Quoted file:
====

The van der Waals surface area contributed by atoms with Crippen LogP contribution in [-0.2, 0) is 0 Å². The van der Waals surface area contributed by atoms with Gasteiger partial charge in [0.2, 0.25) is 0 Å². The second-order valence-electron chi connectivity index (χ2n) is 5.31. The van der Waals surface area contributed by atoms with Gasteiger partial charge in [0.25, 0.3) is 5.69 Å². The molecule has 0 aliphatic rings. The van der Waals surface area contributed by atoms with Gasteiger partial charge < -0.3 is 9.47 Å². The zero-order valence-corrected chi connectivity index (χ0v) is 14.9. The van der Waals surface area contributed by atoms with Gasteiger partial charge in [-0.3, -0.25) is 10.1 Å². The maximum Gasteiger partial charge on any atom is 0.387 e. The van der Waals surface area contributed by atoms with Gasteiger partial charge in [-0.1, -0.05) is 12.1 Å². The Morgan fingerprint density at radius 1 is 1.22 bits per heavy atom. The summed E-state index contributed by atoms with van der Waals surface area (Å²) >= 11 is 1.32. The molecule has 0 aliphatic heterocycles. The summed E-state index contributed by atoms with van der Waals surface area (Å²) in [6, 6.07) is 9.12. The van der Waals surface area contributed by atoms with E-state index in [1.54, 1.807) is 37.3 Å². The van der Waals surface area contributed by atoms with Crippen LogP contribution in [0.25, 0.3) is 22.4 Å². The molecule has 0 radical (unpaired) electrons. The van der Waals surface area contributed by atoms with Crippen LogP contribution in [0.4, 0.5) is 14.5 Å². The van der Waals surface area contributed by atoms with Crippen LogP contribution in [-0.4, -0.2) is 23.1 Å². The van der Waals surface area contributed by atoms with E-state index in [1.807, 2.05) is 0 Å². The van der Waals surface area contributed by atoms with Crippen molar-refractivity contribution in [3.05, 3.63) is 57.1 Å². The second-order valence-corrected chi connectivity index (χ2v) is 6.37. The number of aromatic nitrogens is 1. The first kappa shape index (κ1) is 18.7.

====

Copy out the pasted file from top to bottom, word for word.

The van der Waals surface area contributed by atoms with Crippen LogP contribution in [-0.2, 0) is 0 Å². The van der Waals surface area contributed by atoms with Gasteiger partial charge in [0.2, 0.25) is 0 Å². The second-order valence-electron chi connectivity index (χ2n) is 5.31. The van der Waals surface area contributed by atoms with Gasteiger partial charge in [0.25, 0.3) is 5.69 Å². The molecule has 0 aliphatic rings. The van der Waals surface area contributed by atoms with Gasteiger partial charge < -0.3 is 9.47 Å². The zero-order valence-corrected chi connectivity index (χ0v) is 14.9. The van der Waals surface area contributed by atoms with Gasteiger partial charge in [-0.3, -0.25) is 10.1 Å². The maximum Gasteiger partial charge on any atom is 0.387 e. The van der Waals surface area contributed by atoms with Gasteiger partial charge in [-0.1, -0.05) is 12.1 Å². The Morgan fingerprint density at radius 1 is 1.22 bits per heavy atom. The summed E-state index contributed by atoms with van der Waals surface area (Å²) >= 11 is 1.32. The molecule has 0 aliphatic heterocycles. The summed E-state index contributed by atoms with van der Waals surface area (Å²) in [6, 6.07) is 9.12. The van der Waals surface area contributed by atoms with E-state index in [1.54, 1.807) is 37.3 Å². The van der Waals surface area contributed by atoms with Crippen LogP contribution in [0.25, 0.3) is 22.4 Å². The molecule has 0 radical (unpaired) electrons. The van der Waals surface area contributed by atoms with Crippen LogP contribution in [0.4, 0.5) is 14.5 Å². The van der Waals surface area contributed by atoms with Crippen LogP contribution in [-0.4, -0.2) is 23.1 Å². The van der Waals surface area contributed by atoms with E-state index in [1.807, 2.05) is 0 Å². The van der Waals surface area contributed by atoms with Crippen molar-refractivity contribution in [3.05, 3.63) is 57.1 Å². The second-order valence-corrected chi connectivity index (χ2v) is 6.37. The number of aromatic nitrogens is 1. The first kappa shape index (κ1) is 18.7.